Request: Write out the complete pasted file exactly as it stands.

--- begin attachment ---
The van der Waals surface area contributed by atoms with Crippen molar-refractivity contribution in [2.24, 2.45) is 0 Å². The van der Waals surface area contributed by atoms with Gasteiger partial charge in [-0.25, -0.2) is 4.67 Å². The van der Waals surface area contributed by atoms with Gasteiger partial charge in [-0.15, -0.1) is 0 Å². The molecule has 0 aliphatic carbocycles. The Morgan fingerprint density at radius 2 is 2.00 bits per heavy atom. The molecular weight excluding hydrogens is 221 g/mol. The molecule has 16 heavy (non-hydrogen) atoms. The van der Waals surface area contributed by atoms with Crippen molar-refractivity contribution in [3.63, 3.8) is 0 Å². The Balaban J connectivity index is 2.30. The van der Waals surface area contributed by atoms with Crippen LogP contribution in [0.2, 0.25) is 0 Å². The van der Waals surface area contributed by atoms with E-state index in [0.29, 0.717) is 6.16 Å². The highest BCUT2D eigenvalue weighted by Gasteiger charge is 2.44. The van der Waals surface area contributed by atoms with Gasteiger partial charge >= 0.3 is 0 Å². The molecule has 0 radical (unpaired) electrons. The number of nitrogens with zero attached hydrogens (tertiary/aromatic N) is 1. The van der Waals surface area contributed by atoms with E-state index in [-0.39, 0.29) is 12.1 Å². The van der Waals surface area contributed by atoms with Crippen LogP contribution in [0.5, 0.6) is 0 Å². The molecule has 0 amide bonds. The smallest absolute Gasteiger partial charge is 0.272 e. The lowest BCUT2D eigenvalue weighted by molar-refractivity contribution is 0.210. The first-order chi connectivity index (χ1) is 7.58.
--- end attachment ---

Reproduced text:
The van der Waals surface area contributed by atoms with Crippen molar-refractivity contribution in [2.24, 2.45) is 0 Å². The van der Waals surface area contributed by atoms with Gasteiger partial charge in [-0.25, -0.2) is 4.67 Å². The van der Waals surface area contributed by atoms with Gasteiger partial charge in [-0.15, -0.1) is 0 Å². The molecule has 0 aliphatic carbocycles. The Morgan fingerprint density at radius 2 is 2.00 bits per heavy atom. The molecular weight excluding hydrogens is 221 g/mol. The molecule has 16 heavy (non-hydrogen) atoms. The van der Waals surface area contributed by atoms with Crippen molar-refractivity contribution in [3.63, 3.8) is 0 Å². The Balaban J connectivity index is 2.30. The van der Waals surface area contributed by atoms with Crippen LogP contribution in [0.2, 0.25) is 0 Å². The van der Waals surface area contributed by atoms with E-state index in [0.29, 0.717) is 6.16 Å². The highest BCUT2D eigenvalue weighted by Gasteiger charge is 2.44. The van der Waals surface area contributed by atoms with Gasteiger partial charge >= 0.3 is 0 Å². The molecule has 0 radical (unpaired) electrons. The number of nitrogens with zero attached hydrogens (tertiary/aromatic N) is 1. The van der Waals surface area contributed by atoms with E-state index in [-0.39, 0.29) is 12.1 Å². The van der Waals surface area contributed by atoms with Crippen LogP contribution in [0.5, 0.6) is 0 Å². The molecule has 0 amide bonds. The smallest absolute Gasteiger partial charge is 0.272 e. The lowest BCUT2D eigenvalue weighted by molar-refractivity contribution is 0.210. The first-order chi connectivity index (χ1) is 7.58.